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 Health  Vol.10 No.9 , September 2018
Osteoporosis and People with Down Syndrome: A Preliminary Descriptive Examination of the Intellectual Disability Supplement to the Irish Longitudinal Study on Ageing Wave 1 Results
Abstract: Background: People with Down syndrome (DS) are a high “at risk” group to develop osteoporosis. Increased morbidity associated with older age, higher prevalence of Alzheimer dementia, hypotonia, hypogonadism, and thyroid disease, are all features of DS and predispose this cohort to musculoskeletal complications. Methods: The Intellectual Disability Supplement to The Irish Longitudinal Study on Ageing (IDS-TILDA) is a representative study of the aging of adults with intellectual disability in Ireland. The sample (N = 753) included 147 people with DS. Data was gathered on participants’ health status, behavioural health, health screenings and activities of daily living. The prevalence of osteoporosis and related risk factors among people with DS was specifically examined. Findings: Of the 147 participants with DS, 9.4% reported a doctor’s diagnosis of osteoporosis; a much lower figure than prevalence of risk factors would suggest. Predisposing factors identified included higher than general population rates of thyroid disease (37.4%), epilepsy (19.3%), sedentary life (51.7%) and the majority of the females reporting having experienced menopause (61%). Bone health screening was low at (8%) despite the presence of such high levels of risk factors in this population. Conclusion: Given the risk factor findings and the hidden nature of osteoporosis, underreported incidence among people with Down syndrome seems probable. Further investigations and systematic screening are required.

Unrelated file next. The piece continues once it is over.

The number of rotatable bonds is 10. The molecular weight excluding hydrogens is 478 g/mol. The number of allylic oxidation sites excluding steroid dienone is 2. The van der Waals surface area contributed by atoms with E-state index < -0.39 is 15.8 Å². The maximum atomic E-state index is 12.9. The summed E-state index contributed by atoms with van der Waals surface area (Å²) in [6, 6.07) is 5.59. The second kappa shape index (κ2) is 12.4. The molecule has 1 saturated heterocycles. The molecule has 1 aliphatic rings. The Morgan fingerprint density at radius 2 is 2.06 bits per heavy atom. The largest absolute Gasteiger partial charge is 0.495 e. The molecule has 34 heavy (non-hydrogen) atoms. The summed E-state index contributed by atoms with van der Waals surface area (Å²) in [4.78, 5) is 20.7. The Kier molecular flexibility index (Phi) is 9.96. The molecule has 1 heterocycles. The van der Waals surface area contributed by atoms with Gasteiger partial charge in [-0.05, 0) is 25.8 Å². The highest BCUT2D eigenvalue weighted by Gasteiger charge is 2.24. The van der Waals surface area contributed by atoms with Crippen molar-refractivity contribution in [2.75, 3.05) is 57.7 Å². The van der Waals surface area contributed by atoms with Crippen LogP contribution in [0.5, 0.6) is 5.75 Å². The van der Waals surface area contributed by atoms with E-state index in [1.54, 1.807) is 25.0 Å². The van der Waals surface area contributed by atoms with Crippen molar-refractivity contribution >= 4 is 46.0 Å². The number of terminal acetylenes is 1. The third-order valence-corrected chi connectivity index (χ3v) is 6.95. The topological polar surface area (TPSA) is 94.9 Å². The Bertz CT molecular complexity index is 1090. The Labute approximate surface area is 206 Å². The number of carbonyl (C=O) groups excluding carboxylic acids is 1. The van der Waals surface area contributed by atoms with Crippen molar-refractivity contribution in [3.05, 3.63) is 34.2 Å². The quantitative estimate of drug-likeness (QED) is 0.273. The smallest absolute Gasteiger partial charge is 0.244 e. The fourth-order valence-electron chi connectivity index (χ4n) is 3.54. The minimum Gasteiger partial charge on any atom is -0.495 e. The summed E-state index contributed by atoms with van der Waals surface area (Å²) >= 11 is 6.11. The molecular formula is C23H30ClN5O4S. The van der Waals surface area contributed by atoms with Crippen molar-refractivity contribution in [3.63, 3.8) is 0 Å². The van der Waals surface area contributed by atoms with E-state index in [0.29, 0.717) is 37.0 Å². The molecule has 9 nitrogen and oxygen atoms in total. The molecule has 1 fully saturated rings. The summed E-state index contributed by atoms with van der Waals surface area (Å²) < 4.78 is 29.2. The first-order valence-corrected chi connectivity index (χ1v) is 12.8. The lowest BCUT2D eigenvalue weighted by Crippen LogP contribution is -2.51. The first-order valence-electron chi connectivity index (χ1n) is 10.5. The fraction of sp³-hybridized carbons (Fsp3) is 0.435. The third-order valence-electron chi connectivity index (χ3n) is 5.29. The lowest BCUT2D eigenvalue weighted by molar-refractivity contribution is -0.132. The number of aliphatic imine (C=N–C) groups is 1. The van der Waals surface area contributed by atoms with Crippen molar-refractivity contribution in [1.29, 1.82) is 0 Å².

Cite this paper: Burke, É. , Carroll, R. , O’Dwyer, M. , Walsh, J. , McCallion, P. and McCarron, M. (2018) Osteoporosis and People with Down Syndrome: A Preliminary Descriptive Examination of the Intellectual Disability Supplement to the Irish Longitudinal Study on Ageing Wave 1 Results. Health, 10, 1233-1249. doi: 10.4236/health.2018.109095.
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